Even the villain of the piece in the first episode is motivated by a man. She is a doctor who runs a free clinic and her husband is a womanising restaraunt owner. The dead reporter was having an affair with her husband, but that wasn't why she killed her. No, the reporter was working on an expose, which was why she was banging the husband to get access to their house. The doctor had been fraudulently claiming money off the government for non-existent drugs by using homeless people, which she was only doing because her husband's resturant was failing and she needed to help him.

In the end she even confesses to save her husband, not because the police  have the evidence or anything, but because they are accusing her husband.

If this had been a rom-com with a police detective in it, I might have forgiven it some of the dialog, because it would have been about romance, but Women's Murder Club is supposed to be a police procedural.  It's supposed to be a show about leading women. I can't be sure, because I was tuning half of it out by the end, but I don't think it even passed the Bechdel test!

This is not how to write a show with leading female characters! What I really don't get is that the shows creators are two women as well. What were they thinking?

Maybe the first ep was a blip. I'm praying it was and the writing will improve, but I'm not holding out much hope.

UPDATE:


So we've watched the next few eps and they aren't as terrible as the first, but the show does make me wince at regular intervals. The women still have relationship talks at the oddest moments, but they are able to have entire conversations without mentioning their significant others or their potential significant others. However, they don't seem to be able to solve a whole case without doing so.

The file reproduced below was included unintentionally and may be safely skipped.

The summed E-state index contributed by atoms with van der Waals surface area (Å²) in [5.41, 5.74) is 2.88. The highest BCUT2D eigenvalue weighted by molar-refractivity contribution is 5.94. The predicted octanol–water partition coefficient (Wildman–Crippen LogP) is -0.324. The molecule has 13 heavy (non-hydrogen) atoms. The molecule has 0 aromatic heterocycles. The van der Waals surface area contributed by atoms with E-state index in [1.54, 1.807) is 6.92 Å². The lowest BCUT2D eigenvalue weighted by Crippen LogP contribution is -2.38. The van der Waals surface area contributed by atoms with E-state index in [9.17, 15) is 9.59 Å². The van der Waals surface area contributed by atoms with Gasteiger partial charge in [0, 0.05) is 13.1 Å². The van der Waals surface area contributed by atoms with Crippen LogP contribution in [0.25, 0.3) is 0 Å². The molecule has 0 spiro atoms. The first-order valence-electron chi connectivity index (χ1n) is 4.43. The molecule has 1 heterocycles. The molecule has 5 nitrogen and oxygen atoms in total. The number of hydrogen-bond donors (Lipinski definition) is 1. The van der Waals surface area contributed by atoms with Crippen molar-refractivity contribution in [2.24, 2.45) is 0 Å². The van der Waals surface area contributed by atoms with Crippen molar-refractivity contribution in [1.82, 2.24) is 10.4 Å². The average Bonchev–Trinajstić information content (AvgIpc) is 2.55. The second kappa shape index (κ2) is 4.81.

6 comments:

  1. Oh dear - and when you told me about it I had such high hopes. :(

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    1. The second and third eps aren't as bad as the first - not great, but bearable. Angie makes up for a lot ;P

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  2. That sounds terrible. Even moreso than most procedurals, which are legally required to be terrible.

    If it makes you feel any better, it only got a half-season and the best review for it I could find called it "competent."

    I really can't decide if studios really don't know how to make certain types of shows starring women, or just choose not to.

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    1. I have to admit I enjoy police procedurals - I think the problem with this one is that they have female leads so they got confused with cosy mysteries! Those seem to have a formula (at least the ones on Hallmark), part of which is always the lead looking for love or being happily married.

      The subeqeuent eps weren't as bad at the first one, but I can see why it didn't get renewed.

      Given how sexist the industry can be, I suspect it's a bit of both - they don't know and they don't care to learn. At least these days some are trying - it's much better than it was even 10 years ago.

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  3. It doesn't sound very good. Sounds pretty cliche despite their attempts at what I'm guessing is "girl power".

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    1. It's like going for girl power and the acutal point went flying over their heads :). Like I mentioned to C.D. above, its as if the writers through women could only investigate crime in a Hallmark cosy mystery, even though it's supposed to be a police procedural.